At this year's NAB Show, ARRI's offerings met the needs of productions seeking some specific things: 4K delivery for TV shows and films, and the ability to put an ALEXA in specialized shot situations. The new ALEXA Mini and ALEXA SXT fit into the ARRI family and meet these needs with new technology that allows the electronics in ARRI's recently announced 65 mm camera to be used for improved picture quality. The Mini eliminates the need for third-party cameras to be incorporated in an otherwise ALEXA shoot, making the post production pipeline move more efficiently and without interruption.
Announced ahead of the NAB Show, the ALEXA Mini had the opportunity to get ahead of other news of small form factor cinema cameras, clearly a customer-driven need for today's productions. This Mini camera packs much of what is in demand with the popular XT (now SXT) camera into a very small body, making for a great additional camera for specialized shots. Vice President of International Marketing for ARRI Franz Wieser told me they wanted to eliminate the need to seek out the addition of third party cameras for things like drone shots, which makes post production people like me very happy.
The Mini is lightweight and rugged, with a solid titanium PL mount that connects directly with the new internal sensor mount. It can be controlled by wireless remote control, used as a normal camera with the ARRI MVF-1 multi viewfinder attached, or with an on-board monitor and controlled via the user button interface on the camera body. It's also set up to shoot in landscape or portrait positions, making it more versatile for any kind of mounting.
Equipped with a 4:3 sensor, automatic de-squeeze mode for anamorphic productions and frame rates of 0.75-200 fps, the ALEXA Mini records ProRes or uncompressed ARRIRAW either in-camera to CFast 2.0 cards or to a specially-designed external Codex recorder that can record image streams from up to four ALEXA Minis simultaneously. The images easily match other ALEXA cameras.
Codex Capture Drive
The body design is optimized for use with new-generation brushless gimbals, multicopters and other specialized rigs. In fact, it's already been used in such a way – its maiden voyage was on a recent short film called The Balloonist, which successfully tested the camera on Freefly Systems' popular gimbal rig and the CineStar aerial multi-rotor. The ARRI ALEXA Mini is scheduled to begin shipping in May 2015.
ARRI also announced new features to its popular ALEXA cameras with the SXT, which brings in-camera recording of ProRes 4K UHD (3840 x 2160 pixels) and ProRes 4K Cine (4096 x 2637 pixels) to productions, making it ideal for shows with new 4K/UHD delivery requirements.
Keeping the same 3.4K ALEV III sensor as the XT, the SXT adds new electronics from the recently announced ALEXA 65 that allow an overhauled image processing chain, meaning the image quality has gone up. The ALEXA SXT camera retains the unique and popular Open Gate, 4:3 and 16:9 sensor modes, which can be recorded in ARRIRAW or ProRes.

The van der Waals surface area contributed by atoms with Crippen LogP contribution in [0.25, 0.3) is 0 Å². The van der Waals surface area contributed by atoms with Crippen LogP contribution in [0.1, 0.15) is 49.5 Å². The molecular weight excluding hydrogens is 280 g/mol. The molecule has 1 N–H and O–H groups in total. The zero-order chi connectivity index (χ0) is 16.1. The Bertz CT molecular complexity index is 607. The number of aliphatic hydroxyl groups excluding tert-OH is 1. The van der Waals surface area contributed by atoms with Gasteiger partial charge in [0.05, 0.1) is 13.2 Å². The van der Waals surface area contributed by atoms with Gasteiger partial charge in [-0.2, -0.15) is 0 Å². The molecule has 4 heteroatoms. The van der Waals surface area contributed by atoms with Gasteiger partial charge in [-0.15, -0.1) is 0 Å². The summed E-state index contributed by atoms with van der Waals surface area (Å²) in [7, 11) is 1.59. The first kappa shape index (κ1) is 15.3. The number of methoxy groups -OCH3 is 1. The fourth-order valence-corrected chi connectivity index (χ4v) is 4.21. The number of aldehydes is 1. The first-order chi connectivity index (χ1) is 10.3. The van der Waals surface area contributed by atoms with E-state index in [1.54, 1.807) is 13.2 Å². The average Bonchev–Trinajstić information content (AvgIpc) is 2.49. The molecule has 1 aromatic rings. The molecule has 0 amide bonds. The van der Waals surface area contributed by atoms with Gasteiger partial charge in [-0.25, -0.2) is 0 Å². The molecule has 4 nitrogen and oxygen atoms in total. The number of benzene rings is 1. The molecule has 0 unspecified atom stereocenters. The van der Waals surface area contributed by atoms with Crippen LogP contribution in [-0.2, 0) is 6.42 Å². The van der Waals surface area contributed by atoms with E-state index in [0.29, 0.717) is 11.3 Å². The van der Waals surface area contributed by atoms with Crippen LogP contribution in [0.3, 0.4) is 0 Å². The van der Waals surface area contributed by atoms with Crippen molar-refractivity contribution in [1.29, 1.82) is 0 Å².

The color management engine developed with AMIRA is now a part of the SXT, which takes advantage of the extremely wide native color gamut of the ALEXA sensor. A new type of look file, the ALF-2 (ARRI Look File 2), contains an ASC CDL (Color Decision List) as well as a 3D LUT (Look-Up Table). The new color management engine can easily match the look of current ALEXA cameras, but also provides the basis for radically different looks. Previewing of looks on set is improved, including the option to use the wide color gamut of Rec 2020 gamma, while dailies creation is made more efficient and final grading made faster. And the ALF-2 files are compatible between cameras.
For greater flexibility on set, the SXT has three fully independent HD-SDI outputs -- for practical example, it can generate a Log C image to be used to show the director an image with live grading, a clean Rec 709 image to be fed to video village, and a Rec 709 image with status information overlays to be displayed on the camera's on-board monitor.
The first ALEXA SXT cameras are planned for release around mid-2015. ARRI will offer an SXR (Super Xtended Recording) Module upgrade to owners of existing ALEXA XT, XT Plus and XT Studio cameras. The SXR Module upgrade delivers all the features of the SXT cameras, although it might not offer all the future upgrade potential.
SXR Module Codex Adaptors
AMIRA and ALEXA 65
Launched at last year's NAB Show, the AMIRA has seen a wide adoption rate for documentary, commercial, broadcast and unscripted, with shows like The Comedians and large networks adding the camera to their ranks. And the recently announced rental-only ALEXA 65, a scaled up version of the ALEXA XT, has had significant interest in cinematographers who want to return to the golden age of 65 mm widescreen filmmaking. The camera is equipped with a sensor slightly larger than a 5-perf 65 mm film frame that is able to capture an uncompressed ARRIRAW image. Even more awesome, a Vintage 765 lens range – originally developed to partner the ARRIFLEX 765 65 mm film camera – has been adapted for use with the ALEXA 65. These lenses provide a classic filmic look with a gradual, soft roll-off across the frame.
MA with 50 Lens Flare Set
Wieser told me that at ARRI, they always have an ear to the market for new developments. "It's so crucial to cater to pro audience because they give us the best guidance. We're very close to the customers.
Codex Alexa Vault